Malraux Left Politics and Anti-Fascism in the 1930

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Malraux: Left Politics and Anti-Fascism in the 1930's Author(s): David James Fisher Source: Twentieth Century Literature, Vol. 24, No. 3, Andre Malraux Issue (Autumn, 1978), pp. 290-302 Published by: Hofstra University Stable URL: . Accessed: 21/10/2011 08:32 Your use of the JSTOR archive indicates your acceptance of the Terms & Conditions of Use, available at . JSTOR is a not-for-profit service that helps scholars, researchers, and students discover, use, and build upon a wide range of content in a trusted digital archive. We use information technology and tools to increase productivity and facilitate new forms of scholarship. For more information about JSTOR, please contact [email protected]

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Malraux: Left Politics and Anti-Fascism in the 1930's DAVID JAMES FISHER

Shortly before he died, Malraux reappraised the 1930's. He insisted that a knowledge of anti-fascism was vital to comprehend the dynamics of that tumultuous decade. Anti-fascism was neither a simple negation, nor a single issue. In his words, it represented "un sentiment . . . une attitude . . . aussi une politique."' If viewed as a mind-set with emotional and practical consequences, anti-fascism became the link between the committed writer and the organized masses, as well as the bridge between specific national struggles like the French Popular Front and international resistance to fascism. Unlike Auden and Orwell, Malraux could not characterize the 1930's as "low" or "dishonest:"2 left politics were not merely a "swindle."3 On the contrary, when the anti-fascist intellectual entered the political arena, he set an example without compromising his integrity and without perverting the realms of either literature or politics. If ". . ampleur, dignite, stature, et resonance . . . "4 were the fruits of Romain Rolland's anti-fascist activities, then surely the same could be applied to Malraux's own role during this decade. Despite its doctrinal approach, Lucien Goldmann's Pour Une Sociologie du roman (1964) rightly emphasizes that Malraux raised the most significant cultural and political questions for the period between the two World Wars. Furthermore, Goldmann argues that there was an internal coherence in his writings and actions; his political evolution parallelled that of wide sectors of the population; finally, he was one of the most typical French left-wing intellectuals in the 1930's, especially for the generation that matured after World War I.5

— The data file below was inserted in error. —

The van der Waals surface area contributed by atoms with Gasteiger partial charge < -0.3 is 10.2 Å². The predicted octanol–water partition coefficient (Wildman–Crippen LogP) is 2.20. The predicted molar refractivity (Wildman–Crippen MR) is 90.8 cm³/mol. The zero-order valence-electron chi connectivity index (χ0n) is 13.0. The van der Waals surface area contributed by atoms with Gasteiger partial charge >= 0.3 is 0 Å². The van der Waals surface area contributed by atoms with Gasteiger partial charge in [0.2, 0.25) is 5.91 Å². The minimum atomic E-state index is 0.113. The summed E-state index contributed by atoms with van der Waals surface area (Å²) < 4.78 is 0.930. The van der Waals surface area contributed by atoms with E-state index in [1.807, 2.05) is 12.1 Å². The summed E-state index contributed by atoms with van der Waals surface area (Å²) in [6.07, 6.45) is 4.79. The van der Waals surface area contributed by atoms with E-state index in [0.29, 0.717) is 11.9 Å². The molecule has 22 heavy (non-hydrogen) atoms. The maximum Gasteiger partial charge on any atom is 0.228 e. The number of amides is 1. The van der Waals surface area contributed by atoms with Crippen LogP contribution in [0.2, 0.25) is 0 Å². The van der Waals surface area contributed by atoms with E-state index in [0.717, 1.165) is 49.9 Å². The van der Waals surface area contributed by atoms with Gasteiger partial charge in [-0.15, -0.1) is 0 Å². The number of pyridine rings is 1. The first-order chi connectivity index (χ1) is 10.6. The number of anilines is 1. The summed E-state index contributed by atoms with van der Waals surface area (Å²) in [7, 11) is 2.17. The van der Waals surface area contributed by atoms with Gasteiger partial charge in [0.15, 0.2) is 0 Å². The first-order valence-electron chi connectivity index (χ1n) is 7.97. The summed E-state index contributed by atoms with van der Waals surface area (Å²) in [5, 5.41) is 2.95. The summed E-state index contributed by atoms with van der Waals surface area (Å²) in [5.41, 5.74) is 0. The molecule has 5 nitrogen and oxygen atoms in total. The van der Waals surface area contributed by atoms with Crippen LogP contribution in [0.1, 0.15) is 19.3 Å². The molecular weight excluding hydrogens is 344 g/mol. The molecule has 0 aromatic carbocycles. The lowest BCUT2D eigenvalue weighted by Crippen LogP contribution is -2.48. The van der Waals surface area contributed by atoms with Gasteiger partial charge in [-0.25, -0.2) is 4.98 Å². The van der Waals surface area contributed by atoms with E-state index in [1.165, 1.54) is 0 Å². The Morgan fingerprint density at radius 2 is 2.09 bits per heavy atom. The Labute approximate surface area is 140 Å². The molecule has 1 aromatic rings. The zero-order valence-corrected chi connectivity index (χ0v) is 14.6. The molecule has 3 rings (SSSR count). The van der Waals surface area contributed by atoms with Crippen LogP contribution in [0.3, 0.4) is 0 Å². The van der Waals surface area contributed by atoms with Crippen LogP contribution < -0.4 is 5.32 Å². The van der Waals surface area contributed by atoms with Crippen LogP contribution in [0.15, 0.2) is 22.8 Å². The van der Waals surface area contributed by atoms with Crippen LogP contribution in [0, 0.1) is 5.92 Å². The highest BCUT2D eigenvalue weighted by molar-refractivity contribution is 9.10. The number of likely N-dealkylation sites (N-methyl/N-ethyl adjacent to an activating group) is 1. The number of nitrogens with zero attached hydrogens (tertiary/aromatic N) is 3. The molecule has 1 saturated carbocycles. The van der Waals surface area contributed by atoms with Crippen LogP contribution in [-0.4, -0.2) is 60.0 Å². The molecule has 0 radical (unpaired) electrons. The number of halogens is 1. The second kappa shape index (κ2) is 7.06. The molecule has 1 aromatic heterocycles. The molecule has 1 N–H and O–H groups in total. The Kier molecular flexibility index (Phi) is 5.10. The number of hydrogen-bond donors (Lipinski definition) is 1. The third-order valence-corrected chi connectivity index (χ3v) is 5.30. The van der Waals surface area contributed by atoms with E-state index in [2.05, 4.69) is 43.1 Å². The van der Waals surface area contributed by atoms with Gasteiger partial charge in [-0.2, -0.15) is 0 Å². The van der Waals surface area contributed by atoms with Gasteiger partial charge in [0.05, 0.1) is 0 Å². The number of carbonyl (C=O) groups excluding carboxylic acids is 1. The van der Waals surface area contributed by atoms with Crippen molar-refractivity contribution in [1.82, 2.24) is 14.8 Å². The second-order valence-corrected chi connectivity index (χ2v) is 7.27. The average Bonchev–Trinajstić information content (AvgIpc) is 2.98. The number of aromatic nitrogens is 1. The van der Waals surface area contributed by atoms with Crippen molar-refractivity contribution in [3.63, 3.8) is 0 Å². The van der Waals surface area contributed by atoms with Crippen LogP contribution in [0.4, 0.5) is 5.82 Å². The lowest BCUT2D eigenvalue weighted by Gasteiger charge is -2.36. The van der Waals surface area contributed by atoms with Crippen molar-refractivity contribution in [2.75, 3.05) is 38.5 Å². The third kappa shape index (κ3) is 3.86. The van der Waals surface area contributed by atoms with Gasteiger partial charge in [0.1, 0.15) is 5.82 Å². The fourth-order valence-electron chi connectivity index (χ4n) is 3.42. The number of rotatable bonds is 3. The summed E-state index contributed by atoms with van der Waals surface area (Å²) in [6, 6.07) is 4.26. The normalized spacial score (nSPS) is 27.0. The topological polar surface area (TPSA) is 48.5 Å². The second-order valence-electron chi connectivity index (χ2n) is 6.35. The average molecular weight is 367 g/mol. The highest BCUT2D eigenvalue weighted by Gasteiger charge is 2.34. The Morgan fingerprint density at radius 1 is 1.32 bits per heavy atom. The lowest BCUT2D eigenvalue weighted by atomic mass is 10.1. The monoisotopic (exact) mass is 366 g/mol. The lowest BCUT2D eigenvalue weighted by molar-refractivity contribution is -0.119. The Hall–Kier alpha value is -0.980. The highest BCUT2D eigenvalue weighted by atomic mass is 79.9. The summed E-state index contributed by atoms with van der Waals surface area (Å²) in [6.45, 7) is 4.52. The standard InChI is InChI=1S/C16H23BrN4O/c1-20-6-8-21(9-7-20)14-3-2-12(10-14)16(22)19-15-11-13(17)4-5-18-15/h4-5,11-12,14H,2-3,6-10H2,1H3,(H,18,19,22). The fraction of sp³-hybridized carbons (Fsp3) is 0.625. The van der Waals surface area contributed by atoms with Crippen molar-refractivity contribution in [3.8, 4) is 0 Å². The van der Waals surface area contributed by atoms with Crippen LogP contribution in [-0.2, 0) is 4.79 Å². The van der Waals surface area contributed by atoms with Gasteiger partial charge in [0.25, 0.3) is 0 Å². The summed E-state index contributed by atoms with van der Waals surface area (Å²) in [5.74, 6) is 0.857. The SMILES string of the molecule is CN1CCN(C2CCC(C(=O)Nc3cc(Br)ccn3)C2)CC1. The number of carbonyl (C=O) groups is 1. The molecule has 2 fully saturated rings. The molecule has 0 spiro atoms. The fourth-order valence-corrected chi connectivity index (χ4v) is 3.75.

LEFT POLITICS IN THE 1930's In France as in all of Europe, the 1930's turned into a period of sharp political polarization and collective fear. Because of the politicization of debate, much of the discourse of the period strikes us today as hollow if not apocalyptic. However hysterical its tone, the 1930's idiom corresponded to an awareness of a real moral crisis. Writers reacted to this civilizational malaise by calling into question traditional values and existing social relations. They expressed directly old and profound social cleavages, making manifest what had been hidden in earlier epochs. Three overlapping global events converged to produce this crisis: the great Depression; the ascendency of international fascism, particularly after Hitler's seizure of power in 1933; and strategic shifts on the part of Stalin and the Communist International in favor of Popular Front alliances.6 For the French left in the 1930's fascism was the highest stage of human degradation. Malraux once defined fascism as cynicism plus action.7 Nihilism was married to vitalism and given a revolutionary patina. Anti-fascist writers like Malraux saw fascism correctly as the politics of assassination. By 1933 Malraux had emerged as an absolute anti-fascist intellectual. For him, anti-fascism meant war. It was associated with police terror, the suppression of indigenous working class organizations, the imprisonment of political opponents, and the repression of oppositional parties and the dissident press. Fascism had to be fought actively. Malraux's maximum resistance to fascism took many concrete forms: he interceded for political prisoners in Nazi Germany;8 he welcomed German emigre writers in France;9 he vilified the imperialist tendencies of Italian fascism in a polemic with French fascist intellectuals;10 he called for the close collaboration of the French and Spanish Popular Fronts;"1 he filmed, publicized, and wrote eloquently about the bombings of civilian towns in Spain; he organized the Escadille Espafia and took part in 65 air missions during the Spanish Civil War; and he participated in the French Resistance during the German Occupation of France. In short, anti-fascism was the unifying principle of his life and work from 1933 to 1945; it was a crucial mediating factor in his shift of political allegiance from the left in the 1930's to de Gaulle in the period after 1939.12 By the middle 1930's, Malraux recognized that fascism could mobilize vast military and technological resources. Fascists were tactically flexible and capable of making counterrevolutionary alliances with the Church, the military, and big capital. Long before the systematic application of Nazi terror, Malraux and the French left viewed fascism as a potent Caesarist threat. Echoing Engels, they regarded it as a 291